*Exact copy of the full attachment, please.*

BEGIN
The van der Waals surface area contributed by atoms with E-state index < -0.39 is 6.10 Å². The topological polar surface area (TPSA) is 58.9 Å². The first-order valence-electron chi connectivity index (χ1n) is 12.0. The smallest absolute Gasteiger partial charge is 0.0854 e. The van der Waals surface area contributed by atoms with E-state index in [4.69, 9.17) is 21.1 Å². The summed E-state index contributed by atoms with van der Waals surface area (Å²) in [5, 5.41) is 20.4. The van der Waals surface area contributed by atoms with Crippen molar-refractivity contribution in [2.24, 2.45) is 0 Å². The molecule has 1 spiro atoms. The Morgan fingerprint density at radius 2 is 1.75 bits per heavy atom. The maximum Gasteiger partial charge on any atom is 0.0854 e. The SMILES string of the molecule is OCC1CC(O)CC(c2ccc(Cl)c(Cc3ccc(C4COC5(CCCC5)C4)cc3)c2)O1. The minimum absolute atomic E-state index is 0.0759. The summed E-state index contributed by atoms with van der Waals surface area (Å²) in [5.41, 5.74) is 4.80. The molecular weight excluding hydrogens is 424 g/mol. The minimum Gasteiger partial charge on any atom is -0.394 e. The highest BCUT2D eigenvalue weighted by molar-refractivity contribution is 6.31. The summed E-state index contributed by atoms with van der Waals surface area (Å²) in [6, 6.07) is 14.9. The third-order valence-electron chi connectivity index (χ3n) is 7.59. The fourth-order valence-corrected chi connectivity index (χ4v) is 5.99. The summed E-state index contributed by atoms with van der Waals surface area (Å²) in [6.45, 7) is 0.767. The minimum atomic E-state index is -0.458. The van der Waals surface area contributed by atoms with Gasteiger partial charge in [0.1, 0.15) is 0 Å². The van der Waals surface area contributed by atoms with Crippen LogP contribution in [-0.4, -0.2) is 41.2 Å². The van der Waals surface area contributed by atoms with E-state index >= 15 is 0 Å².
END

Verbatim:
The van der Waals surface area contributed by atoms with E-state index < -0.39 is 6.10 Å². The topological polar surface area (TPSA) is 58.9 Å². The first-order valence-electron chi connectivity index (χ1n) is 12.0. The smallest absolute Gasteiger partial charge is 0.0854 e. The van der Waals surface area contributed by atoms with E-state index in [4.69, 9.17) is 21.1 Å². The summed E-state index contributed by atoms with van der Waals surface area (Å²) in [5, 5.41) is 20.4. The van der Waals surface area contributed by atoms with Crippen molar-refractivity contribution in [2.24, 2.45) is 0 Å². The molecule has 1 spiro atoms. The Morgan fingerprint density at radius 2 is 1.75 bits per heavy atom. The maximum Gasteiger partial charge on any atom is 0.0854 e. The SMILES string of the molecule is OCC1CC(O)CC(c2ccc(Cl)c(Cc3ccc(C4COC5(CCCC5)C4)cc3)c2)O1. The minimum absolute atomic E-state index is 0.0759. The summed E-state index contributed by atoms with van der Waals surface area (Å²) in [5.41, 5.74) is 4.80. The molecular weight excluding hydrogens is 424 g/mol. The minimum Gasteiger partial charge on any atom is -0.394 e. The highest BCUT2D eigenvalue weighted by molar-refractivity contribution is 6.31. The summed E-state index contributed by atoms with van der Waals surface area (Å²) in [6, 6.07) is 14.9. The third-order valence-electron chi connectivity index (χ3n) is 7.59. The fourth-order valence-corrected chi connectivity index (χ4v) is 5.99. The summed E-state index contributed by atoms with van der Waals surface area (Å²) in [6.45, 7) is 0.767. The minimum atomic E-state index is -0.458. The van der Waals surface area contributed by atoms with Gasteiger partial charge in [0.1, 0.15) is 0 Å². The van der Waals surface area contributed by atoms with Crippen LogP contribution in [-0.4, -0.2) is 41.2 Å². The van der Waals surface area contributed by atoms with E-state index >= 15 is 0 Å².